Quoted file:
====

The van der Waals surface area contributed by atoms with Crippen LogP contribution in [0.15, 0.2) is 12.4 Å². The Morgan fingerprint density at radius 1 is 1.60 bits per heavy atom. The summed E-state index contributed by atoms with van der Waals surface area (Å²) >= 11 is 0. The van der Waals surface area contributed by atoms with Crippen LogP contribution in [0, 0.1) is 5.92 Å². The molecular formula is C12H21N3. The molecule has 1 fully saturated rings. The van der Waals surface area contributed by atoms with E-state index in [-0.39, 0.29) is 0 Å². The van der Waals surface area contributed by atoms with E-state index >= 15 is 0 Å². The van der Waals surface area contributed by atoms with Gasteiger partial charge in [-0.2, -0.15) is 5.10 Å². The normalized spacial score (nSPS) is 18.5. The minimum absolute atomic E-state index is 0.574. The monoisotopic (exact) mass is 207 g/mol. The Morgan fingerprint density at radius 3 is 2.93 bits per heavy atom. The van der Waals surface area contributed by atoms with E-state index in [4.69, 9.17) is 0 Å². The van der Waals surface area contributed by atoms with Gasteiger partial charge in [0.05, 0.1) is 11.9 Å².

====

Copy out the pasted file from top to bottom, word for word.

The van der Waals surface area contributed by atoms with Crippen LogP contribution in [0.15, 0.2) is 12.4 Å². The Morgan fingerprint density at radius 1 is 1.60 bits per heavy atom. The summed E-state index contributed by atoms with van der Waals surface area (Å²) >= 11 is 0. The van der Waals surface area contributed by atoms with Crippen LogP contribution in [0, 0.1) is 5.92 Å². The molecular formula is C12H21N3. The molecule has 1 fully saturated rings. The van der Waals surface area contributed by atoms with E-state index in [-0.39, 0.29) is 0 Å². The van der Waals surface area contributed by atoms with E-state index >= 15 is 0 Å². The van der Waals surface area contributed by atoms with Gasteiger partial charge in [-0.2, -0.15) is 5.10 Å². The normalized spacial score (nSPS) is 18.5. The minimum absolute atomic E-state index is 0.574. The monoisotopic (exact) mass is 207 g/mol. The Morgan fingerprint density at radius 3 is 2.93 bits per heavy atom. The van der Waals surface area contributed by atoms with E-state index in [4.69, 9.17) is 0 Å². The van der Waals surface area contributed by atoms with Gasteiger partial charge in [0.05, 0.1) is 11.9 Å².